Sydney’s storms highlight increased risks to home-owners
There are complex legal and insurance issues after wild weather, as the University of Queensland's Justine Bell-James explains.
Eastern Australia's wild weather has left coastal homes teetering on the brink of collapse, and has eroded beaches by up to 50m in parts of Sydney.
Now the attention turns to the clean-up. There are several legal issues for owners of damaged properties, particularly the question of if and how they can be compensated.
While the recent events cannot be attributed directly to climate change, they are certainly consistent with a warming world. Our institutions are ill-prepared for a potential increase in the frequency and severity of such events.
Unfortunately, the success of insurance claims for damaged homes in Sydney will depend entirely on the terms of their policies. Some policies don't cover erosion at all. Some policies only cover it if it occurs within a certain proximity of another insured event (for example, within 48 hours of a named storm event). Some policies also comprehensively exclude coverage for damage caused by actions of the sea.
What's more, while insurance will cover damage to buildings, policies do not extend to cover damage to or loss of land. This is especially problematic in the case of damage caused by waves and storms, because erosion will often result in loss of land.
Under the traditional law doctrine, where land is lost to erosion, the Crown automatically gains title to the inundated land, without any obligation to pay compensation. So even if a home-owner is insured, they may find themselves with no land to rebuild on.
Another potential avenue for home-owners to pursue is proceedings against the relevant local government for negligent approval of development. The success of this type of proceeding is highly speculative – much will hinge upon when the development was approved and how much information on the coastal hazards was available at that time.
Where development was approved decades ago, it may be difficult to prove that a local government was negligent, because of the limited state of knowledge at the time. In the case of more recent development approvals, there may be an argument that a local government had a high level of knowledge of the risk and control of risk information. These are the type of factors a court will look at in assessing negligence.
On the flip side, a court may also find that a landholder knew of and accepted the risk. Negligence proceedings are by no means a guaranteed avenue for landholders to recoup their loss, but are an avenue that Collaroy landholders may be able to explore.
Where insurance is not available, and there are no strict legal rights against government, landholders may request disaster relief or assistance from government.
Despite the lack of any legal compulsion to do so, Australian governments have a long history of providing disaster relief to citizens when an extreme weather event causes property damage.
A recent Productivity Commission report estimated that, over the past decade, the federal government spent $8 billion on post-disaster relief and recovery. State governments spent a further $5.6 billion.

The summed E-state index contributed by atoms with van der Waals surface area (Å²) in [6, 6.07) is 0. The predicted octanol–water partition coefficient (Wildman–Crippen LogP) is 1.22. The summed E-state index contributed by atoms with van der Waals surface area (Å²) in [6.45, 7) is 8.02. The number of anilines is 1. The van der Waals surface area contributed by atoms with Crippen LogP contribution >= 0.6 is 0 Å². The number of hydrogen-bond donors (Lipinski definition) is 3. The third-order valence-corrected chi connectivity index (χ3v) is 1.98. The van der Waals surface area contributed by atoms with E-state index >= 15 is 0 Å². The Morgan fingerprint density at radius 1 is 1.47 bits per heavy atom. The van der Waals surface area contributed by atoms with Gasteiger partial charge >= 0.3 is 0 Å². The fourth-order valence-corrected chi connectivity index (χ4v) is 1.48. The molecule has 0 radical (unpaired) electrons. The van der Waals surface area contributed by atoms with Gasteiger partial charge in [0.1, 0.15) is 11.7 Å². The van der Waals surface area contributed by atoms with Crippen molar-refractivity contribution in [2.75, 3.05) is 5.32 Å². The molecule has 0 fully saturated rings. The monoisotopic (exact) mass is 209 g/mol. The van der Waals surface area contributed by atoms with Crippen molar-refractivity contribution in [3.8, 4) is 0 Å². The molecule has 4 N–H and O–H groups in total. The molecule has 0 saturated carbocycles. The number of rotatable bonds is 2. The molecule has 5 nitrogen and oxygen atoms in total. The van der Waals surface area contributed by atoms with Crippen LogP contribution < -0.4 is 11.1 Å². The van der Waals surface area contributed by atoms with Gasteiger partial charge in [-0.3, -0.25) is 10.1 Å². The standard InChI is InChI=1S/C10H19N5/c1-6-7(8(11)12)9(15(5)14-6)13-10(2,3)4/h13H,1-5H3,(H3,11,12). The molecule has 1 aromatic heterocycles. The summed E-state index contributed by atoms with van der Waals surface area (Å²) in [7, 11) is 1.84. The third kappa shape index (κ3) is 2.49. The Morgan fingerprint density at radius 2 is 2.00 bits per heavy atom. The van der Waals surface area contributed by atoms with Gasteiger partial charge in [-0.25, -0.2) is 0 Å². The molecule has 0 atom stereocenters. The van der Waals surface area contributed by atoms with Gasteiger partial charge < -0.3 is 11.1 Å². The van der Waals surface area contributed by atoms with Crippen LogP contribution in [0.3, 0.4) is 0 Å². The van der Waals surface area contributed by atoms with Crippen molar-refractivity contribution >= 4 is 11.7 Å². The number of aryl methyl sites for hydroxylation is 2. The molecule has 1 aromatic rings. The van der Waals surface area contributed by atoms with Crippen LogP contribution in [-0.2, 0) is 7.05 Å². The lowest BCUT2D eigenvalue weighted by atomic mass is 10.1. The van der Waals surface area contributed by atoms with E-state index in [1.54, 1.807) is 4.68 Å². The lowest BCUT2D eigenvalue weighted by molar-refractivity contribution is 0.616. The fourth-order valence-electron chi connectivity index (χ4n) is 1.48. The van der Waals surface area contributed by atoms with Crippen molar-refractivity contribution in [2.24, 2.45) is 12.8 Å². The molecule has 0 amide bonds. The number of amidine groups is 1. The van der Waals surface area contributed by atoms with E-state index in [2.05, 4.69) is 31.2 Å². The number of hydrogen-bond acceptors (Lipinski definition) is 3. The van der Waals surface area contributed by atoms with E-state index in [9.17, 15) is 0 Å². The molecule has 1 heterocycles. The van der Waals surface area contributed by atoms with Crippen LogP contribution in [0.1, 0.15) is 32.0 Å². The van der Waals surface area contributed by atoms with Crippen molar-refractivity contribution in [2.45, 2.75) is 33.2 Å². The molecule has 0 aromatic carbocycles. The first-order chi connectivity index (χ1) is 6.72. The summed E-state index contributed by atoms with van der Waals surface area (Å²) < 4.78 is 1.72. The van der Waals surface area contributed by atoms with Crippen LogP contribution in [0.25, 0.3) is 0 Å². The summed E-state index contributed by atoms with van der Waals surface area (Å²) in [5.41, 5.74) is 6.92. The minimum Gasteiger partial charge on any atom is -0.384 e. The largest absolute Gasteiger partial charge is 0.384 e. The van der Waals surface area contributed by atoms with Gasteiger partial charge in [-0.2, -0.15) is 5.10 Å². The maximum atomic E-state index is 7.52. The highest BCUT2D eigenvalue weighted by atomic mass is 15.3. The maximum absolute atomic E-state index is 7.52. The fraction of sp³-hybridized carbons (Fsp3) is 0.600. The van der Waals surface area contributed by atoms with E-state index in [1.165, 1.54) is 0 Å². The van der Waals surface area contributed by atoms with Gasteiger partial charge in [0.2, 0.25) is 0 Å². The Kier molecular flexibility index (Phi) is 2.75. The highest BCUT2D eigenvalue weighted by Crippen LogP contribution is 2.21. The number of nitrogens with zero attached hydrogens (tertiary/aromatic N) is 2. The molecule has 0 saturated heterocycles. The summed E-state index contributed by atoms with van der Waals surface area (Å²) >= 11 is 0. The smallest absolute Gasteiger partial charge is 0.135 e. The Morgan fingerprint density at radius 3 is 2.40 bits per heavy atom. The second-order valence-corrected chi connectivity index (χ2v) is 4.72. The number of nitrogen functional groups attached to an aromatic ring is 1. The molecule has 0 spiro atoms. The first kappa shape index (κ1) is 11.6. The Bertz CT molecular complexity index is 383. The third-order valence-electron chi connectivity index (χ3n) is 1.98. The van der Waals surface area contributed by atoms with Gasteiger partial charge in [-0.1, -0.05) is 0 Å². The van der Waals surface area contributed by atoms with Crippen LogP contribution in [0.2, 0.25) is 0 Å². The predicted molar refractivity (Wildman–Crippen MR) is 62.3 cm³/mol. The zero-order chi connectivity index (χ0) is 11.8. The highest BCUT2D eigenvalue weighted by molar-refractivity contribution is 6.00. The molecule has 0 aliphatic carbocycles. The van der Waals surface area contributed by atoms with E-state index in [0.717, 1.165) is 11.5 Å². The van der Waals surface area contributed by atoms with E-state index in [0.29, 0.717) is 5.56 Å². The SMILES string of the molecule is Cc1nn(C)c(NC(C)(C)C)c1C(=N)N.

However, the availability and amount of a payment are not guaranteed. This may depend upon the number of other claims for assistance, and any other demands on government resources. A claim for disaster relief from government may be an option for Collaroy landholders, but many other home-owners are also affected by flooding due to the recent extreme weather – and so potentially there are many other requests for relief.
What should we learn from this event for the future?
While the pictures of houses being lost to the sea in Collaroy are confronting, these images may become more commonplace. The most recent scientific report from the Intergovernmental Panel on Climate Change suggests that, under a business-as-usual scenario, a global sea-level rise in the range of 0.53-0.97m by 2100 is likely.
Even if emissions are immediately reduced, a global sea-level rise of 0.28-0.60m by 2100 is still possible. This will be especially problematic in Australia, with an estimated 711,000 residential addresses located within 3km of the shore and less than 6m above sea level – not to mention the billions of dollars' worth of government infrastructure also located in these regions.
As sea levels rise, some properties may be permanently inundated. Others may be hit by storm surge impacts or erosion, which may be exacerbated by sea-level rise.
If these events continue to attract disaster relief, the financial burden will become too great for governments to bear. Furthermore, government disaster assistance does not solve the more intractable problem of land being lost to the sea.
The pictures from Collaroy should therefore prompt a discussion about how we, as a society, can deal with the potential impacts of coastal hazards on existing developments.
This is a challenging question to answer, but there is an opportunity to address it in a planned and co-ordinated fashion.